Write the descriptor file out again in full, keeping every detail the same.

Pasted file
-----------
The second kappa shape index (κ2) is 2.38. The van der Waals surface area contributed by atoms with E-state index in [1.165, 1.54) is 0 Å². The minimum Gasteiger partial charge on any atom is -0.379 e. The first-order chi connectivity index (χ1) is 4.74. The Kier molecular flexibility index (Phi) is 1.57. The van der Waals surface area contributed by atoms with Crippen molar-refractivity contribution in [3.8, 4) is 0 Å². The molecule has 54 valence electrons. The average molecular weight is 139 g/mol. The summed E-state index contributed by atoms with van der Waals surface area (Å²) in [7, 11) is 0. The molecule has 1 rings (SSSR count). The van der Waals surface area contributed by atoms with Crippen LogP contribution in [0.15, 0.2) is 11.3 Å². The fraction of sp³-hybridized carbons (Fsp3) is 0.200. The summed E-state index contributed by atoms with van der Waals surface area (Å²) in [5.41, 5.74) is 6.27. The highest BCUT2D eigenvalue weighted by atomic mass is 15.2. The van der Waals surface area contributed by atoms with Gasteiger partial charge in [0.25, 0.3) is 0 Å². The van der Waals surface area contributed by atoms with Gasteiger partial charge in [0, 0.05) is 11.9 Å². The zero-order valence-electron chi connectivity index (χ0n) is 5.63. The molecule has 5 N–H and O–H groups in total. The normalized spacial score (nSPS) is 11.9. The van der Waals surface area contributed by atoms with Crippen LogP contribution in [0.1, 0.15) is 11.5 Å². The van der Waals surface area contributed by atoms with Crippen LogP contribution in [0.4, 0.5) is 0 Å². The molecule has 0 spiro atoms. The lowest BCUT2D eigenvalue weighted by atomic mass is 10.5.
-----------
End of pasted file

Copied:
The second kappa shape index (κ2) is 2.38. The van der Waals surface area contributed by atoms with E-state index in [1.165, 1.54) is 0 Å². The minimum Gasteiger partial charge on any atom is -0.379 e. The first-order chi connectivity index (χ1) is 4.74. The Kier molecular flexibility index (Phi) is 1.57. The van der Waals surface area contributed by atoms with Crippen molar-refractivity contribution in [3.8, 4) is 0 Å². The molecule has 54 valence electrons. The average molecular weight is 139 g/mol. The summed E-state index contributed by atoms with van der Waals surface area (Å²) in [7, 11) is 0. The molecule has 1 rings (SSSR count). The van der Waals surface area contributed by atoms with Crippen LogP contribution in [0.15, 0.2) is 11.3 Å². The fraction of sp³-hybridized carbons (Fsp3) is 0.200. The summed E-state index contributed by atoms with van der Waals surface area (Å²) in [5.41, 5.74) is 6.27. The highest BCUT2D eigenvalue weighted by atomic mass is 15.2. The van der Waals surface area contributed by atoms with Gasteiger partial charge in [0.25, 0.3) is 0 Å². The van der Waals surface area contributed by atoms with Gasteiger partial charge in [0, 0.05) is 11.9 Å². The zero-order valence-electron chi connectivity index (χ0n) is 5.63. The molecule has 5 N–H and O–H groups in total. The normalized spacial score (nSPS) is 11.9. The van der Waals surface area contributed by atoms with Crippen LogP contribution in [0.1, 0.15) is 11.5 Å². The van der Waals surface area contributed by atoms with Crippen LogP contribution in [0.4, 0.5) is 0 Å². The molecule has 0 spiro atoms. The lowest BCUT2D eigenvalue weighted by atomic mass is 10.5.